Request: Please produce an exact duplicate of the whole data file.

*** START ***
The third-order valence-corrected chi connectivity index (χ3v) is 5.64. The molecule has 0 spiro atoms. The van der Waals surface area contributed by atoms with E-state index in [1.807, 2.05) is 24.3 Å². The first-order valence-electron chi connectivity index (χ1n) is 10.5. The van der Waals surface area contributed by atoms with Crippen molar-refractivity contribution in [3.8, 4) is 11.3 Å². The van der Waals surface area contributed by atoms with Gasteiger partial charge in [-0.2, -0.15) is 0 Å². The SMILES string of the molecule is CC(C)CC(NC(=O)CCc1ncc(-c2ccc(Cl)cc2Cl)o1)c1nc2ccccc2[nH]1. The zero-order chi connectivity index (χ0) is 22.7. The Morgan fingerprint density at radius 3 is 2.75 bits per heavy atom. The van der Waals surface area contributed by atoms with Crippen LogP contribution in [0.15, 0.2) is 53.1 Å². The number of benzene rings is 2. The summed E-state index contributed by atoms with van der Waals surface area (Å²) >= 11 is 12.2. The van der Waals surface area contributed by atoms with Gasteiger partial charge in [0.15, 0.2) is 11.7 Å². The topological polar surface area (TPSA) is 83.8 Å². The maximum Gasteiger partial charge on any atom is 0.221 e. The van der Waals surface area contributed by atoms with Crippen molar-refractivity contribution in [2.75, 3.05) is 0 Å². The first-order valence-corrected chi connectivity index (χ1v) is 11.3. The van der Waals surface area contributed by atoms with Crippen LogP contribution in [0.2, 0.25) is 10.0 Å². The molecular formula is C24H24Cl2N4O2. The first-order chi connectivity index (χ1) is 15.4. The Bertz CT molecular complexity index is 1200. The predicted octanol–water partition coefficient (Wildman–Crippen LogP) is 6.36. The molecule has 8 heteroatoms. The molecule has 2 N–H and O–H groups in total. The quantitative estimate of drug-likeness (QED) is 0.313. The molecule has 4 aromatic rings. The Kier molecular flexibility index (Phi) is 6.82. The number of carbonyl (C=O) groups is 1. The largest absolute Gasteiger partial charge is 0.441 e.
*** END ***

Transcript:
The third-order valence-corrected chi connectivity index (χ3v) is 5.64. The molecule has 0 spiro atoms. The van der Waals surface area contributed by atoms with E-state index in [1.807, 2.05) is 24.3 Å². The first-order valence-electron chi connectivity index (χ1n) is 10.5. The van der Waals surface area contributed by atoms with Crippen molar-refractivity contribution in [3.8, 4) is 11.3 Å². The van der Waals surface area contributed by atoms with Gasteiger partial charge in [-0.2, -0.15) is 0 Å². The SMILES string of the molecule is CC(C)CC(NC(=O)CCc1ncc(-c2ccc(Cl)cc2Cl)o1)c1nc2ccccc2[nH]1. The zero-order chi connectivity index (χ0) is 22.7. The Morgan fingerprint density at radius 3 is 2.75 bits per heavy atom. The van der Waals surface area contributed by atoms with Crippen LogP contribution in [0.15, 0.2) is 53.1 Å². The number of benzene rings is 2. The summed E-state index contributed by atoms with van der Waals surface area (Å²) >= 11 is 12.2. The van der Waals surface area contributed by atoms with Gasteiger partial charge in [0.15, 0.2) is 11.7 Å². The topological polar surface area (TPSA) is 83.8 Å². The maximum Gasteiger partial charge on any atom is 0.221 e. The van der Waals surface area contributed by atoms with Crippen molar-refractivity contribution in [2.75, 3.05) is 0 Å². The first-order valence-corrected chi connectivity index (χ1v) is 11.3. The van der Waals surface area contributed by atoms with Crippen LogP contribution in [0.2, 0.25) is 10.0 Å². The molecular formula is C24H24Cl2N4O2. The first-order chi connectivity index (χ1) is 15.4. The Bertz CT molecular complexity index is 1200. The predicted octanol–water partition coefficient (Wildman–Crippen LogP) is 6.36. The molecule has 8 heteroatoms. The molecule has 2 N–H and O–H groups in total. The quantitative estimate of drug-likeness (QED) is 0.313. The molecule has 4 aromatic rings. The Kier molecular flexibility index (Phi) is 6.82. The number of carbonyl (C=O) groups is 1. The largest absolute Gasteiger partial charge is 0.441 e.